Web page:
Sep 26 – 30, 2016
Fermilab - Wilson Hall
US/Central timezone


We are offering tours in the folloiwng areas:

FAST:  The Fermilab Accelerator Science and Technology (FAST) currently under construction at Fermilab will soon enable a broad range of beam-based experiments to study fundamental limitations to beam intensity and to develop transformative approaches to particle-beam generation, acceleration and manipulation. FAST incorporates a superconducting radiofrequency (SRF) linac coupled to a photoinjector and small-circumference storage ring capable of storing electrons or protons. FAST will establish a unique resource for R&D towards Energy Frontier facilities and a test-bed for SRF accelerators and high-brightness beam applications.
NuMI/MINOS: MINOS - Main Injector Neutrino Oscillation Search - is an experiment designed to study the phenomena known as neutrino oscillations. The experiment uses a beam of neutrino particles produced by the NuMI beamline facility - Neutrinos at the Main Injector. The beam of neutrinos is sent through the two MINOS detectors, one at Fermilab and one in the Soudan Mine in northern Minnesota. The two detectors are about 735-km apart, making what is called a "long-baseline" neutrino experiment. The tour will take visitors 350 feet below the surface to see MINOS experimental areas.

Holometer: The Fermilab Holometer is a new kind of instrument designed to study the quantum character of space itself. It measures the quantum coherence of location with unprecedented precision. Laser light passing through an arrangement of mirrors will show whether space stands still, or whether it always jitters by a tiny amount, carrying all matter with it, due to quantum-geometrical fluctuations. This new property of space time is called "holographic'' noise. The experiment will help us understand what space and time are made of, and how they relate to matter and energy.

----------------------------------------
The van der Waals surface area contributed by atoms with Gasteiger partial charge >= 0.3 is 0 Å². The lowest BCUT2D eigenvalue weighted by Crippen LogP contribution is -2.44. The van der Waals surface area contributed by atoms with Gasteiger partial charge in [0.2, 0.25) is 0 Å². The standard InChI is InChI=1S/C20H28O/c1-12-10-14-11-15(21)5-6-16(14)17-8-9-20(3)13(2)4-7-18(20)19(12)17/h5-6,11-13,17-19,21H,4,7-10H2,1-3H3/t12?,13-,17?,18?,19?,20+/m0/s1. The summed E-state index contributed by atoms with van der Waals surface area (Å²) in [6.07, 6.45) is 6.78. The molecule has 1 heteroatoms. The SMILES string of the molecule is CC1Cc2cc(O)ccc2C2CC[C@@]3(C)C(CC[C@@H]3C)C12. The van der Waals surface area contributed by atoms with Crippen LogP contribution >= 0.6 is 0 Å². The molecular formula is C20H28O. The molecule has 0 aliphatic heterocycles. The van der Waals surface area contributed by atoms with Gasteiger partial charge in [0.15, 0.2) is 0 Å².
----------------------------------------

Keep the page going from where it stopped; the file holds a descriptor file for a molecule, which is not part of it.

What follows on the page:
Linac/MCR: The Fermilab Linac is a 400MeV Hparticle accelerator. It includes a 35KeV H- ion source, 750KeV RFQ Injection Line , 116MeV Drift-Tube Linac operating at 201.25MHz, and 401MeV Side-Coupled Cavity Linac operating at 805MHz. The Fermilab Linac provides beam to the rest of the Fermilab accelerator complex and  neutrino experiments.  The tour will show how proton beams at Fermilab are created, as well as the Fermilab Main Control Room.

You will have the opportunity to sign up for one (1) tour on the registration page.  Please note tour space is limited.

Tours will take place in the afternoon on Wednesday, September 28th.